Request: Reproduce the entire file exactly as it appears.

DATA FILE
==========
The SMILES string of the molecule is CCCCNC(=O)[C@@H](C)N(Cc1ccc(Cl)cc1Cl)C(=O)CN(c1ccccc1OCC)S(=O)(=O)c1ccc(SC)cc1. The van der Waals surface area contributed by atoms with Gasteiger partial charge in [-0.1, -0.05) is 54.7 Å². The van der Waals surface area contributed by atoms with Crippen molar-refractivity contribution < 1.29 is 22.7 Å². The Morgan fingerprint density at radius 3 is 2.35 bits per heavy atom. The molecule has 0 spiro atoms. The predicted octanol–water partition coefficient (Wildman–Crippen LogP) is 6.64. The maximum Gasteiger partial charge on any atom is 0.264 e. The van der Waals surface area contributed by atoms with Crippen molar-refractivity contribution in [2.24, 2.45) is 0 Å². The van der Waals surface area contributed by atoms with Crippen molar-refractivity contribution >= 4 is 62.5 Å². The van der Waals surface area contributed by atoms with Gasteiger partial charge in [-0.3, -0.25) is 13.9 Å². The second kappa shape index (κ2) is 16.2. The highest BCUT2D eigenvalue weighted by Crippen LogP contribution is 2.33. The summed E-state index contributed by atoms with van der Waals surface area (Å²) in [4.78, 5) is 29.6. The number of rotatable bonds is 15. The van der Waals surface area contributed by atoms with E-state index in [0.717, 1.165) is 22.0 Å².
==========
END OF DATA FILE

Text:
The SMILES string of the molecule is CCCCNC(=O)[C@@H](C)N(Cc1ccc(Cl)cc1Cl)C(=O)CN(c1ccccc1OCC)S(=O)(=O)c1ccc(SC)cc1. The van der Waals surface area contributed by atoms with Gasteiger partial charge in [-0.1, -0.05) is 54.7 Å². The van der Waals surface area contributed by atoms with Crippen molar-refractivity contribution < 1.29 is 22.7 Å². The Morgan fingerprint density at radius 3 is 2.35 bits per heavy atom. The molecule has 0 spiro atoms. The predicted octanol–water partition coefficient (Wildman–Crippen LogP) is 6.64. The maximum Gasteiger partial charge on any atom is 0.264 e. The van der Waals surface area contributed by atoms with Crippen molar-refractivity contribution in [2.24, 2.45) is 0 Å². The van der Waals surface area contributed by atoms with Crippen molar-refractivity contribution >= 4 is 62.5 Å². The van der Waals surface area contributed by atoms with Gasteiger partial charge in [-0.3, -0.25) is 13.9 Å². The second kappa shape index (κ2) is 16.2. The highest BCUT2D eigenvalue weighted by Crippen LogP contribution is 2.33. The summed E-state index contributed by atoms with van der Waals surface area (Å²) in [4.78, 5) is 29.6. The number of rotatable bonds is 15. The van der Waals surface area contributed by atoms with E-state index in [0.717, 1.165) is 22.0 Å².